At 5 am one day last week, bus driver Daulat Ram reported for duty as usual at Millennium Park Bus Depot, the largest bus station in the capital. Activity has been especially intense this fortnight for the Delhi Transport Corporation, which runs the city's public bus services. As the latest phase of the capital's odd-even plan got underway on April 15, allowing car owners to drive only every other day, the DTC has put 680 more vehicles on the road to help commuters get around. But even after waiting outside Millennium Park control room for nine hours, Daulat Ram still hadn't been allotted a route.
“It is 2 pm, and I don't know if I will get any work today,” he said.
The uncertainty faced by Ram wasn't unusual. It's a fate he and 14,000 of the DTC's 27,000 drivers and conductors face every day when they clock in. That's because they have been hired on annual contracts and are assigned a route only if a permanent employee is absent.
They see little hope of that changing. Ironically, even though the key to ensuring the success of the odd-even scheme to control pollution and traffic congestion will be to persuade more Delhi commuters to use public transport, more than 50% of the workers who run the city's bus system aren't even sure of earning the minimum wage at the end of each month.
Daily labour market
The DTC pays its contractual workers Rs 429 a day, along with provident fund based on the number of days worked in a month. But the temporary workers said they end up with less than the legal minimum wage of Rs 11,622 a month.
“In March, I was on the morning shift,” said Kamal Kumar, a 25-year old bus conductor. “I reached the depot early every morning and gave my biometric attendance. But after turning up every day, I got work on only nine days and earned only Rs 3,998 as salary.”
That day, Kumar had reached the depot at noon, and had already been waiting for two hours. Several other contractual workers like him also milled around outside the control room at the Millennium Park bus depot.
From time to time, two men sitting inside the control room announced on the microphone the numbers of those to whom duties had been assigned – three-digit numbers for permanent employees, and five-digit IDs for contractual staff.
Getting work depends on how many permanent workers were absent that day, explained a worker. “The officials depute a number of permanent staff every day and ask us to turn up at the same time in case there is a shortage,” said Arun Saini, a bus conductor working at the Nangloi bus depot on contract since 2010. “It is as if we are being used as a spare tyre, a stepney.”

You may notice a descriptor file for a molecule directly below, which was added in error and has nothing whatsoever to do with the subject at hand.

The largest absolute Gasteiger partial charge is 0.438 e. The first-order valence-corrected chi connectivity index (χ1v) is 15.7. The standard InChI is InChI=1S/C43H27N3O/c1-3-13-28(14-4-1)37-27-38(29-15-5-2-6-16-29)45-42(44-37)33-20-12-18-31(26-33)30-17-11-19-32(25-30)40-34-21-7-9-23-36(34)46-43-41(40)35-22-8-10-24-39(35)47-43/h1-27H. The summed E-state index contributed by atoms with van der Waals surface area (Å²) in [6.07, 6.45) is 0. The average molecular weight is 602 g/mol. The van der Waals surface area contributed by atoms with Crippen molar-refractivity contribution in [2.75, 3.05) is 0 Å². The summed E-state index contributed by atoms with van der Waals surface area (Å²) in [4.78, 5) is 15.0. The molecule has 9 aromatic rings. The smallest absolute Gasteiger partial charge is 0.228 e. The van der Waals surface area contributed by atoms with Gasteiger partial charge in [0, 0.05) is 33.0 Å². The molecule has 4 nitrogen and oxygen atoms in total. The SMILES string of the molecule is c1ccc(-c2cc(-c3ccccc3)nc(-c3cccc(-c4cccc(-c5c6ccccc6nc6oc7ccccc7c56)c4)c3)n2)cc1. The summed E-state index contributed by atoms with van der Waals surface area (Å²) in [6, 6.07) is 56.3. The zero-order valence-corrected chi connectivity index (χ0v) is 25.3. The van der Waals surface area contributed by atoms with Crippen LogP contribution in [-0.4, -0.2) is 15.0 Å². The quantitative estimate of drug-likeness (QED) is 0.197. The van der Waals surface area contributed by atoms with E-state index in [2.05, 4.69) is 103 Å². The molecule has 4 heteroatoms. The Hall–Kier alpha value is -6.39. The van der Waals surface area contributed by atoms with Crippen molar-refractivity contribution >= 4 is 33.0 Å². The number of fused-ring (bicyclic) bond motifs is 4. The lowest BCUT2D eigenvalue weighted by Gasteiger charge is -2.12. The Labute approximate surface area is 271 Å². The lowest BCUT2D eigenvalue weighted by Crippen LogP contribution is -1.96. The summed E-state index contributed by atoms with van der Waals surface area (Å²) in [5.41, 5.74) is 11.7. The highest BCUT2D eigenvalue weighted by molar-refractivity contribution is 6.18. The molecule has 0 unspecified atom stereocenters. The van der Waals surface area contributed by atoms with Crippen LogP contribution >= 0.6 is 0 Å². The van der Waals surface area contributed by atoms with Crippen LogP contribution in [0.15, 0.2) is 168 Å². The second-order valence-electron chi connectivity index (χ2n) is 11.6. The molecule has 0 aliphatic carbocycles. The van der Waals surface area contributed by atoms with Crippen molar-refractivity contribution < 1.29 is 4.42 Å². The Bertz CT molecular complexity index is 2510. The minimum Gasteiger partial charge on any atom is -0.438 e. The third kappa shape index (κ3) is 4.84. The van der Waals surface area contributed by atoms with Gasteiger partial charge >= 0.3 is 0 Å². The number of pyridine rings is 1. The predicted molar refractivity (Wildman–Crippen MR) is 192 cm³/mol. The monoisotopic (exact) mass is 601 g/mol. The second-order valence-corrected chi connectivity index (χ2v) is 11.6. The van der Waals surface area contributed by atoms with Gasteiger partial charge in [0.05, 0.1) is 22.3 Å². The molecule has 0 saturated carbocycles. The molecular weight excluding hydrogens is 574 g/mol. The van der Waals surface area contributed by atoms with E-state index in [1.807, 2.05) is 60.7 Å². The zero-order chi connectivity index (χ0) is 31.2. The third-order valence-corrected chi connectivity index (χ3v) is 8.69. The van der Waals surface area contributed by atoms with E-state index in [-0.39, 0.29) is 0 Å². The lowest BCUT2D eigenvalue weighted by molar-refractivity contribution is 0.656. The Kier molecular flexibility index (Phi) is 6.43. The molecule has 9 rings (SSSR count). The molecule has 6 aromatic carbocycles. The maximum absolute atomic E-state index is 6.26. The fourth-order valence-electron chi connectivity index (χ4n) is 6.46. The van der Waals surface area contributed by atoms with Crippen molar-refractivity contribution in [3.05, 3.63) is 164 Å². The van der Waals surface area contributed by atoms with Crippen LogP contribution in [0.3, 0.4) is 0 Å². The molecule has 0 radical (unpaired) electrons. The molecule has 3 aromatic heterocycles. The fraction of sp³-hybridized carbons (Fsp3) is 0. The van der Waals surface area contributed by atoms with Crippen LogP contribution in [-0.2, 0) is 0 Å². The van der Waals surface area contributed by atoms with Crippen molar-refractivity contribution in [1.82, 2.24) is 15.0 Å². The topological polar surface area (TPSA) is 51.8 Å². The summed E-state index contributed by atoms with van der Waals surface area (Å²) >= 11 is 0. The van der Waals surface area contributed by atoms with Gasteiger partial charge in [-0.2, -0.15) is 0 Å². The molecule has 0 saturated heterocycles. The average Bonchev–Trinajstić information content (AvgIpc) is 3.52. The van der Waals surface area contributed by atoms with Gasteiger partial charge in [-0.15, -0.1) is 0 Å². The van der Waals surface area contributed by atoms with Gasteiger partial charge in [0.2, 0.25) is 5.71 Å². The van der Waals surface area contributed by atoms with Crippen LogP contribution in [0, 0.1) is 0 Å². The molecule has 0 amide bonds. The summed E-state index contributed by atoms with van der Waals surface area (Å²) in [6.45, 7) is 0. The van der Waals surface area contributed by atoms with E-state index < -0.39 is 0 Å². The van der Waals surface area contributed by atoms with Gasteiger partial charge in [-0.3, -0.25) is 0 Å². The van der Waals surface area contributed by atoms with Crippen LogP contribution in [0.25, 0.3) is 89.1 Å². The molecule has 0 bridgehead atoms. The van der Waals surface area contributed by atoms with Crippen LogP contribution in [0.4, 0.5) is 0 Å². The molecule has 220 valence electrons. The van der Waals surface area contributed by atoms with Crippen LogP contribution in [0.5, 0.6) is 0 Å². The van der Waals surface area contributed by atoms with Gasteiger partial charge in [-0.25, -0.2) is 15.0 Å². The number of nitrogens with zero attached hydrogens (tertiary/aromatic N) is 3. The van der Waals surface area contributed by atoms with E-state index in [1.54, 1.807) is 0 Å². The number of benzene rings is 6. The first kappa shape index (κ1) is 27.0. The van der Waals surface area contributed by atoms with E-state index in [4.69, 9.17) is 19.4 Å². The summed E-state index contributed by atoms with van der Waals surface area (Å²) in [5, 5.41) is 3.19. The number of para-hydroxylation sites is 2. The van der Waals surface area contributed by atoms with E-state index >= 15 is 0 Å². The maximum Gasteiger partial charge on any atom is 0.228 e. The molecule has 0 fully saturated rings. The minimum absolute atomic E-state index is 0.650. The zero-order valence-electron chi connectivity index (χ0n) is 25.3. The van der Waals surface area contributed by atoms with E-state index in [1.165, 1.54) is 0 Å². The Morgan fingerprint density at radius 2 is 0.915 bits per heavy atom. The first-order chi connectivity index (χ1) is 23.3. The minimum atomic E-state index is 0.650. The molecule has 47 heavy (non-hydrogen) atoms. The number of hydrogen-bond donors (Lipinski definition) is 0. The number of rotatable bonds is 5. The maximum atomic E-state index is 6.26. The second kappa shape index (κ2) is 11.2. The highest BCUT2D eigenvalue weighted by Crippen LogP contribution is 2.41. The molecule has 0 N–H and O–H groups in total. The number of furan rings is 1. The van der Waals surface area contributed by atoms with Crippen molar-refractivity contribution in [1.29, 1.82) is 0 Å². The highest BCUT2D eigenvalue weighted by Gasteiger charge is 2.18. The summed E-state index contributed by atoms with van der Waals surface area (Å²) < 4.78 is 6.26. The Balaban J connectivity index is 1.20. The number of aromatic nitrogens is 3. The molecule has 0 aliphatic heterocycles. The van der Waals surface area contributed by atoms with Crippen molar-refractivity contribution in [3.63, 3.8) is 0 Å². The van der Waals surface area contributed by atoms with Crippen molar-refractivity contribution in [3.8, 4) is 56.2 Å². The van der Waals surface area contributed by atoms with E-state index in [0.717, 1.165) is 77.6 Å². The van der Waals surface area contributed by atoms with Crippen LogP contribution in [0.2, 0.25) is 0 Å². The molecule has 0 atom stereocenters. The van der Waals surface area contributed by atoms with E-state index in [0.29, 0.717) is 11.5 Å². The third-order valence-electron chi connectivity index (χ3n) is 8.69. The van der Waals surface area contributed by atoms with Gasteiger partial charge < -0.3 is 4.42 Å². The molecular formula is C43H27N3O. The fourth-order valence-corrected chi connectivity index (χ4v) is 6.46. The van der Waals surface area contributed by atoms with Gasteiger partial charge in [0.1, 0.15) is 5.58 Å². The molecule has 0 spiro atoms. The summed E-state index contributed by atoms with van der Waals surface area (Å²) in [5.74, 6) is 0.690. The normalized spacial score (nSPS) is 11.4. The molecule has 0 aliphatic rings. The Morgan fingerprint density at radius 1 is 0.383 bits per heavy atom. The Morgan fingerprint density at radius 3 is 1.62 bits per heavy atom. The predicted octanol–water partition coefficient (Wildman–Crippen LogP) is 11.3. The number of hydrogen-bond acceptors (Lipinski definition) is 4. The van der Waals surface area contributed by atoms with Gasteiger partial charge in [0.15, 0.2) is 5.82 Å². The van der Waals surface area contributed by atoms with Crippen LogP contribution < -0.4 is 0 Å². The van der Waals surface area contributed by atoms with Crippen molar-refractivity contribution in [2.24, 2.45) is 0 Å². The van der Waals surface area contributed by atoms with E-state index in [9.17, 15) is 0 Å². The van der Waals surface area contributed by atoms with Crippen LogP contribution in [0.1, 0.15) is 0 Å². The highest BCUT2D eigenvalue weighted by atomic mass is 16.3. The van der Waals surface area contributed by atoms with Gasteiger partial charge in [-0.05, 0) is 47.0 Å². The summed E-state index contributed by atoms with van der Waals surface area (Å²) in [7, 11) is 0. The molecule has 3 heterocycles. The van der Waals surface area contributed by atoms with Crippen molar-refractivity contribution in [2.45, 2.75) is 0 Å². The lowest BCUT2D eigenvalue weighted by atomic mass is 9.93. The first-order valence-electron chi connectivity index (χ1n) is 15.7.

The DTC has a fleet of 4,344 buses, with an additional 1,200 buses from the privately run cluster bus services under the Delhi Integrated Multimodal Transport Systems. It employs 13,000 bus drivers and 14,000 conductors, of whom half work on annual contracts, say officials. The DTC buses carry 36 lakh passengers daily, while cluster buses carry an additional 10 lakh passengers. Since the odd-even plan started, an additional 3 lakh more passengers are using the DTC buses. By comparison, the Delhi Metro ferries 26 lakh passengers every day.
However, in a study last year, the Centre for Science and Environment environmental think-tank noted that DTC ridership has stagnated and declined after 2012-'13, when it carried 43 lakh passengers daily. This is possibly because DTC misses a large number of scheduled bus trips due to traffic congestion.
The poor maintenance of buses has also led to frequent breakdowns, curtailing services. Besides inconveniencing commuters, this has a direct bearing on workers too. Poor maintenance or missed trips lead to 400-500 buses being confined to the depots, and this means there are fewer buses available to be assigned to waiting contractual staff.
Even when contractual workers get assigned a route, Delhi’s heavy traffic congestion means that they are often unable to complete a full trip during their eight-hour shift. They have to work four to five hours more than their regular shifts, or miss out on incentive payments that are linked to completing a certain number of trips every month.
The Centre for Science and Environment's analysis showed that DTC buses cover an average of 188 km a day, lower than the daily average of 270 km covered by Bengaluru's public buses. In addition, Delhi buses are able to complete only two-thirds of their scheduled kilometres a day – and that too not on time. This means its staff works longer than the eight hours prescribed by the Motor Transport Workers Act, 1961.
This is why several workers say they support the odd-even scheme, since it reduces congestion and allows more buses to ply on the roads.
At Rohini depot for instance, contract workers who had been on strike since January 5 demanding parity in wage and work conditions with regular workers, suspended their strike on April 12 in support of the odd-even plan. “All staff like to work during odd-even because there is less congestion, and greater ease while driving,” said Ajay Kumar, a contractual driver. “Similarly, the Bus Rapid Transit system was good for both bus commuters and DTC drivers, but the government dismantled it.”
However, Delhi Transport Corporation spokesperson RS Minhas failed to see much merit the workers' complaints. “We pay and depute workers as per the Motor Transport Workers law,” said Minhas. “We have more conductors on contract than required so sometimes even though we try to adjust their duties, they get left out and cannot get work on some days.”
Minhas added that beginning April 18, the DTC had asked Tata and Ashok Leyland maintenance staff to be present inside its control rooms to respond quickly to complaints of breakdown of buses during the odd-even scheme.